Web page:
Pope encourages Colombian bishops to keep announcing peace and reconciliation

.- Pope John Paul II received bishops from Colombia ending their “ad limina” visit this morning and encouraged them to continue to proclaim the Gospel of justice, peace and reconciliation with their words and witness, in their fight against the “moral deterioration” and violent “attacks on life, freedom, and the dignity of persons,” affecting their country. The Pope spoke about the “depth of the Christian faith in the country and the dynamism of the apostolic commitment,” highlighting  “the growing number of vocations to the priesthood and consecrated life, the widespread presence of religious institutions, and the existence of many centers of study and formation.”

However, the Pope said that "the increase in moral deterioration [is] present in many different forms and affects the most varied areas of personal, family and social life, thereby undermining the intrinsic importance of moral conduct and putting the authenticity of faith in serious danger.”

He said that the phenomenon was “a result, in part, of ideologies that deny human beings the capacity to clearly know what is right and to put it into practice.”

The Holy Father said that responding to the challenge requires "Proclaiming justice, truth, fidelity and love of one's neighbor, in all their specific implications” which "is inherent to announcing the Gospel in its entirety. ... This teaching, complete and in full agreement with the moral doctrine of the Church, will be much more fruitful if it is united with personal example, constant unity with the faithful, and tireless courage."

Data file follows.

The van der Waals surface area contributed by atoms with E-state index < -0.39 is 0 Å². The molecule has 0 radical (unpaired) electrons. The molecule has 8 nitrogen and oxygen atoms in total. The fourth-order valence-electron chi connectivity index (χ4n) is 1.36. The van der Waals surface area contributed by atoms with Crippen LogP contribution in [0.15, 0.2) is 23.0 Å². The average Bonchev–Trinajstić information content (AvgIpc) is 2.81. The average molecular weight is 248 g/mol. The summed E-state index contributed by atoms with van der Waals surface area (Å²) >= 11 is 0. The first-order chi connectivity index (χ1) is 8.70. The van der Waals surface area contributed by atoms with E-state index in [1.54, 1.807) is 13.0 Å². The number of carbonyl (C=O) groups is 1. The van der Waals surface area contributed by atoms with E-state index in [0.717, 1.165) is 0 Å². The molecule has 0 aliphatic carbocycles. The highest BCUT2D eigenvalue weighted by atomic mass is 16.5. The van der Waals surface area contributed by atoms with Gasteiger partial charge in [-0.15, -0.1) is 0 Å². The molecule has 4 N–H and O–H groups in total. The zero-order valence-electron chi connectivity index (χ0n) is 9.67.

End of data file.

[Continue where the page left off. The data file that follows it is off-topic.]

"Assuming one's own obligations,” said the Pope, “is a necessary requirement for affirming the true dignity of the person, which generates interior peace and then extends to one's surroundings, especially to institutions, when they are founded on an authentic spirit of service for the common good, and when they are administered with the criteria of equality, justice, honesty and truth.”

He affirmed that "The need for organized Christian initiation, tailored to the cultural conditions of our times and to each place, ... is a priority, especially where the social climate does not promote the faith or where the channels of transmission or development - such as the family, school and the Christian community itself - break down."

The Holy Father encouraged the bishops in the face of violence and kidnappings – evils which originated in drug-trafficking and affect “all spheres of society” and "show, once again, the perversion which human baseness can reach when the moral perspective is lost in the interests of evil and when the most fundamental rights of man are not respected. 

"In light of these facts," he concluded, "I share your pain and I appreciate all your efforts to stop violence, eliminate the causes and minimize its effects, while paying attention to the victims and tirelessly encouraging those who want to abandon the language of arms in order to take up the path of peaceful dialogue."


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